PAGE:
The washing of the feet: A lesson in humility and service

Voltaire Tupaz
The washing of the feet: A lesson in humility and service
Pope Francis says the Holy Thursday ceremony is 'love that is done through service' to others

MANILA, Philippines (UPDATED) – Shortly before the Holy Communion during Maundy Thursday, churchgoers will witness priests washing the feet of 12 persons, dressed like the apostles of Christ in the Bible. The ceremony is observed not only by Catholics but also in the respective religious services of eastern Orthodox churches, Anglican churches, and some Protestant denominations.

The religious ritual was inspired by a biblical account of that fateful night before Jesus Christ’s passion, crucifixion, and death.

John, one of the apostles, described in the 13th chapter (verses 1-17 of his gospel), Jesus Christ’s rare act of washing the feet of his disciples during dinner, now known as the Last Supper. 

“The evening meal was in progress, and the devil had already prompted Judas, the son of Simon Iscariot, to betray Jesus. Jesus knew that the Father had put all things under his power, and that he had come from God and was returning to God; so he got up from the meal, took off his outer clothing, and wrapped a towel around his waist. After that, he poured water into a basin and began to wash his disciples’ feet, drying them with the towel that was wrapped around him,” a passage from the chapter goes.

A slave’s duty

Historically, the feet-washing was a common practice in Eastern countries because people wore sandals and walked on dusty roads.

There are biblical allusions to the practice of feet-washing. In the Old Testament, the act was described as a lowly service as it was performed by slaves on guests especially in well-off households. 

SYMBOL OF SERVICE. This handout picture released by the Vatican press office shows Pope Francis kissing the feet of a young offender after washing them during a Mass at the church of the Casal del Marmo youth prison on the outskirts of Rome as part of the Holy Thursday observance in 2013. File photo by AFP/Osservatore Romano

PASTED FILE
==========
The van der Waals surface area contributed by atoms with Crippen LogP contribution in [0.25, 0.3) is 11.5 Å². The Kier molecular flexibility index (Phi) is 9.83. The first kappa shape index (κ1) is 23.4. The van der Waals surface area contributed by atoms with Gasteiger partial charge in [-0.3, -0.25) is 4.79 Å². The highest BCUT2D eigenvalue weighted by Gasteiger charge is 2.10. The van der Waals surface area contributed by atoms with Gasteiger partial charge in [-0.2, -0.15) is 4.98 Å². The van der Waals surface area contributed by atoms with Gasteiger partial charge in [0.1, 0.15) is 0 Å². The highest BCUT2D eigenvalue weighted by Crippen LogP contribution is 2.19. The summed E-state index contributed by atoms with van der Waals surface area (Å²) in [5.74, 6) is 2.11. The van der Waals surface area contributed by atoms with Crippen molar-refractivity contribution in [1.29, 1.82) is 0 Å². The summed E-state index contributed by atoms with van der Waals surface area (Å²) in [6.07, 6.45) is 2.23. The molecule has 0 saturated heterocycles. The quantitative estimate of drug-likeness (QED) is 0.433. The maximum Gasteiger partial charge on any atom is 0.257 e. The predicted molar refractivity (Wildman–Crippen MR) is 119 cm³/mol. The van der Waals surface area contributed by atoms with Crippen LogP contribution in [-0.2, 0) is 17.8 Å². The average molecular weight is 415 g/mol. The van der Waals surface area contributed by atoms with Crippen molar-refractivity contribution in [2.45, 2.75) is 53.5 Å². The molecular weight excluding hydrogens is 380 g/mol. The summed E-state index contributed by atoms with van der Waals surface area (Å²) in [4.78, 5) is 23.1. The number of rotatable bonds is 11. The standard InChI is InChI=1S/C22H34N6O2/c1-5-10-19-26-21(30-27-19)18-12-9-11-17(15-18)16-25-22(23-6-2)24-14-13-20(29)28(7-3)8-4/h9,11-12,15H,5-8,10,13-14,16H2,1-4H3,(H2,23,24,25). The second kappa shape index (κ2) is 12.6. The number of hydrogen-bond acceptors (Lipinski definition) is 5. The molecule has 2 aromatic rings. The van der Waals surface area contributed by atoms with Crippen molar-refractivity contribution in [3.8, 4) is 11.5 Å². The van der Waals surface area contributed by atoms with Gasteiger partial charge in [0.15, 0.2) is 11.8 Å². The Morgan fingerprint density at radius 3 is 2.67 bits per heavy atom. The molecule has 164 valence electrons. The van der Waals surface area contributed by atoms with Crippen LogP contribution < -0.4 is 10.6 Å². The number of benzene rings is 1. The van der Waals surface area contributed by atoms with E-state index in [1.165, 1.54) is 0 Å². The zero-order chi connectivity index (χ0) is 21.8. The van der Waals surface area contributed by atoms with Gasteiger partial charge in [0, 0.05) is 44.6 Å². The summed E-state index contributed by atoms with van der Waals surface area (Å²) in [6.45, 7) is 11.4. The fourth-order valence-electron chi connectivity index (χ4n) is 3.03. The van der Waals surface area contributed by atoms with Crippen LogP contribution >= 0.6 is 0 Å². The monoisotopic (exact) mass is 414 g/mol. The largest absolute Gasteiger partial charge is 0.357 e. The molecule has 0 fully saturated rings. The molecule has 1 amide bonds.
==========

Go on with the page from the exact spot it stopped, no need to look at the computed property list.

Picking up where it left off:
That is why the disciples were surprised by the humble gesture of their preacher, prompting apostle Peter to protest, “Lord, are you going to wash my feet?” Peter asked, to which Jesus Christ replied, “You do not realize now what I am doing, but later you will understand.”

“No, you shall never wash my feet,” Peter protested. 

Jesus Christ answered, “Unless I wash you, you have no part with me.”

Service and humility

The biblical story of the feet-washing ceremony is mainly interpreted as an act of humility and service, a recurring message in the observance of the Holy Week

Explaining the significance of the washing of the feet and the Mass on Holy Thursday, Pope Francis said at his weekly audience in St Peter’s Square on March 23 that the “Eucharist is love that is done through service” to others. 

“In giving himself to us as food, Jesus attests that we must learn to break this nourishment with others so that it may become a true communion of life with those who are in need. He gives himself to us and asks us to remain in him in order to do the same,” he said.

Shortly after his election in 2013, Pope Francis visited a youth detention center where he performed the washing of feet ritual on a group of young inmates – including two Muslims, the first Catholic leader ever to do so. (READ: Pope to prisoners: I’m at your service)

It was during the Last Supper when Jesus Christ gave a new “commandment” to his disciples: “A new commandment give I unto you, that you love one another, as I have loved you,” John wrote towards the latter part of chapter 13 of his gospel. 

Maundy Thursday is particularly inspired by the verse. The word “maundy” is derived from the Latin word “mandatum” which literally means “command.”

The Christian world, including the Philippines, a Catholic-dominated country, is observing the Lenten season. –

Editor’s note: An earlier version of this article was published here on Rappler in 2012.

Add a comment

Sort by

There are no comments yet. Add your comment to start the conversation.